Russ Thompson on 17 Jun 2013 20:34:25 -0700

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Re: [PLUG] FreeNAS vs. Debian for my simple home NAS

It's all Solaris to me, they're all derived from a common denominator :)

Solaris --> OpenSolaris --> Illumos.

Would highly recommend OmniOS, we converted our 16TB storage nodes from Nexenta to OmniOS last September, using ZeusRam devices for Zil, it flys.  Was never a fan of Nexenta's licensing and felt it was fairly bloated.

- Russ

On Mon, Jun 17, 2013 at 7:14 PM, Lee H. Marzke <> wrote:
FYI - OmniOS is built on IllumOS,  which is the open-source replacement
for the defunct OpenSolaris.   I'll have to give that a try.

Nexenta,  Joyent, DataON, Emulux, are all sponsors of IllumOS and Nexenta is
moving to IllumOS shortly as well,  a beta is out.

32bit,  yes Nexenta doesn't even support it.  64 bit only.

Nexenta also cautions against use of De-dup as there are still software issues
especially with small amounts of RAM and turning off de-dup once

A vDEV is a Redundant disk ( RAIDZ1 with 2, 3, 4 or more disks )
A zPool is composed by striping across a number of similar vDEV's.

In practice I had one physical Nexenta box with 2 SSD's for OS syspool, and 11
2TB NL-SAS disks set as 5 RAIDZ vDEV's and 1 spare for the data pool.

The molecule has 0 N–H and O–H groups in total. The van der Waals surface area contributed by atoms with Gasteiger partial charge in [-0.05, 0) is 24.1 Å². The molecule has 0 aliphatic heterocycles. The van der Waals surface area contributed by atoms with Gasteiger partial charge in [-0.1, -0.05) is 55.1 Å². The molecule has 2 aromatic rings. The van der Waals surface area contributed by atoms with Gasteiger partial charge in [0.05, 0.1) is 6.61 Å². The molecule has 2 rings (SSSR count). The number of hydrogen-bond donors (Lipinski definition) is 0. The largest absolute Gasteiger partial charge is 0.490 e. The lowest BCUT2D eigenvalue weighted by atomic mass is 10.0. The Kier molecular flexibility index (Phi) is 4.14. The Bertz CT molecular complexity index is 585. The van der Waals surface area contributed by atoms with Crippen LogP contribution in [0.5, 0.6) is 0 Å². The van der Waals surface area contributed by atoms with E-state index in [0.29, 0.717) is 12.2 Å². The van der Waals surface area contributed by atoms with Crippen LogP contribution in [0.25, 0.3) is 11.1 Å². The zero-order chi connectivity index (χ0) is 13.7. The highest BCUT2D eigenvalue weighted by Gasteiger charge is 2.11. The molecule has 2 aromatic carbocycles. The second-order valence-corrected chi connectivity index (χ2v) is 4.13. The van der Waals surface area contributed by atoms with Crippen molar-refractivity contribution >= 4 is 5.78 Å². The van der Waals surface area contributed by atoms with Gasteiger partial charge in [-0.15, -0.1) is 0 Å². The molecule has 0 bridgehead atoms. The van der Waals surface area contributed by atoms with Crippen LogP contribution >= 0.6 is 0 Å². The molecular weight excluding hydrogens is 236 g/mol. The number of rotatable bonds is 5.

After 6 months one of the root SSD's failed.  The system was very slow for
about a day as the bad SSD was not completely failed, and that slows
down the whole syspool.   Once the disk was marked as failed,  the
system speed went back to normal, and I was able to remove and
replace the bad disk without re-installing anything.   I've had
several infant SSD failures due to bad wear-leveling firmware.

With SATA,  if any of those disks have their automatic sector relocation
performed by the internal controller and the drive is off-line for too
long, ZFS will remove it from the pool.  Many drives don't allow
you to turn this feature off, BTW.   So, with ZFS,  you need to find
drives that support disabled re-allocation or risk losing your
data when 2 devices decide to do this on their own.

For those with a budget,
Dell has announced supported SKU's for ordering NexentaStor
on production Dell hardware.  From 11TB to 720TB systems.

These are all dual-head.
They come with L2ARC and ZIL  ( read/write) cache devices, and
use the cheaper Near-Line SAS (7200 rpm) SAS drives.


----- Original Message -----
> From: "Morgan Jones" <>
> To: "Philadelphia Linux User's Group Discussion List" <>
> Sent: Monday, June 17, 2013 5:35:11 PM
> Subject: Re: [PLUG] FreeNAS vs. Debian for my simple home NAS
> Adam (and Lee),
> If your machine is 32 bit stay away from ZFS at least on FreeBSD.  I
> went through a ton of pain on a P4 machine while experimenting with
> ZFS--it was intolerably unstable.  I upgraded to a 64 bit i3 and all
> problems went away.
> As Lee said ZFS is memory hungry and works better with more.  My ~4tb
> usable machine works fine with 4gb though.  YMMV of course, mine is
> mostly serving timemachine backups, movies, photo archives and a
> simple vmware store.  the big thing I've read is don't use de-dup
> unless you have a ton of memory.
> I had no end of problems with eSATA--drives would fall off and return
> seemingly at random.  My hardware was commodity but reasonable
> quality commodity.  SATA green drives have been no problem if on the